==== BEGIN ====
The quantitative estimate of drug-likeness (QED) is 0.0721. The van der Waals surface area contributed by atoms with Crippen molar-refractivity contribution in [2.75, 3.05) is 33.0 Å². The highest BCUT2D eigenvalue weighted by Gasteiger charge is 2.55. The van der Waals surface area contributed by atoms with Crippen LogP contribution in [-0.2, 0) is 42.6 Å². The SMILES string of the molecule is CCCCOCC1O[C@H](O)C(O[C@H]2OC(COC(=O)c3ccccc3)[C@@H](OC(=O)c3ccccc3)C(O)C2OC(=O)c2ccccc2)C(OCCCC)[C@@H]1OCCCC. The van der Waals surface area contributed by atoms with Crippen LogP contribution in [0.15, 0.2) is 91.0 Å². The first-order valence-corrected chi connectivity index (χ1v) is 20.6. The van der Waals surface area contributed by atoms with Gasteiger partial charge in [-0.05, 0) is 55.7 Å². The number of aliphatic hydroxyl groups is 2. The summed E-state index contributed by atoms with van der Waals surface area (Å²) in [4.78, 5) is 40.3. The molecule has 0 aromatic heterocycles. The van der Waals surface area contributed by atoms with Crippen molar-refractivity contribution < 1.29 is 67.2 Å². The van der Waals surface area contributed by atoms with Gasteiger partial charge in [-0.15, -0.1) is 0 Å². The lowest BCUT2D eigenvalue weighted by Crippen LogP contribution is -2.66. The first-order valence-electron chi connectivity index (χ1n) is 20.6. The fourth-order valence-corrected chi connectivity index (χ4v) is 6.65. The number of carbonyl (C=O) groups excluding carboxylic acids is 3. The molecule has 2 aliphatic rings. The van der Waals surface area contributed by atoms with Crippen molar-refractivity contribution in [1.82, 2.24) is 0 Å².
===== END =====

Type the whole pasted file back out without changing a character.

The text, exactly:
The quantitative estimate of drug-likeness (QED) is 0.0721. The van der Waals surface area contributed by atoms with Crippen molar-refractivity contribution in [2.75, 3.05) is 33.0 Å². The highest BCUT2D eigenvalue weighted by Gasteiger charge is 2.55. The van der Waals surface area contributed by atoms with Crippen LogP contribution in [-0.2, 0) is 42.6 Å². The SMILES string of the molecule is CCCCOCC1O[C@H](O)C(O[C@H]2OC(COC(=O)c3ccccc3)[C@@H](OC(=O)c3ccccc3)C(O)C2OC(=O)c2ccccc2)C(OCCCC)[C@@H]1OCCCC. The van der Waals surface area contributed by atoms with Crippen LogP contribution in [0.15, 0.2) is 91.0 Å². The first-order valence-corrected chi connectivity index (χ1v) is 20.6. The van der Waals surface area contributed by atoms with Gasteiger partial charge in [-0.05, 0) is 55.7 Å². The number of aliphatic hydroxyl groups is 2. The summed E-state index contributed by atoms with van der Waals surface area (Å²) in [4.78, 5) is 40.3. The molecule has 0 aromatic heterocycles. The van der Waals surface area contributed by atoms with Crippen molar-refractivity contribution < 1.29 is 67.2 Å². The van der Waals surface area contributed by atoms with Gasteiger partial charge in [-0.15, -0.1) is 0 Å². The lowest BCUT2D eigenvalue weighted by Crippen LogP contribution is -2.66. The first-order valence-electron chi connectivity index (χ1n) is 20.6. The fourth-order valence-corrected chi connectivity index (χ4v) is 6.65. The number of carbonyl (C=O) groups excluding carboxylic acids is 3. The molecule has 2 aliphatic rings. The van der Waals surface area contributed by atoms with Crippen molar-refractivity contribution in [1.82, 2.24) is 0 Å².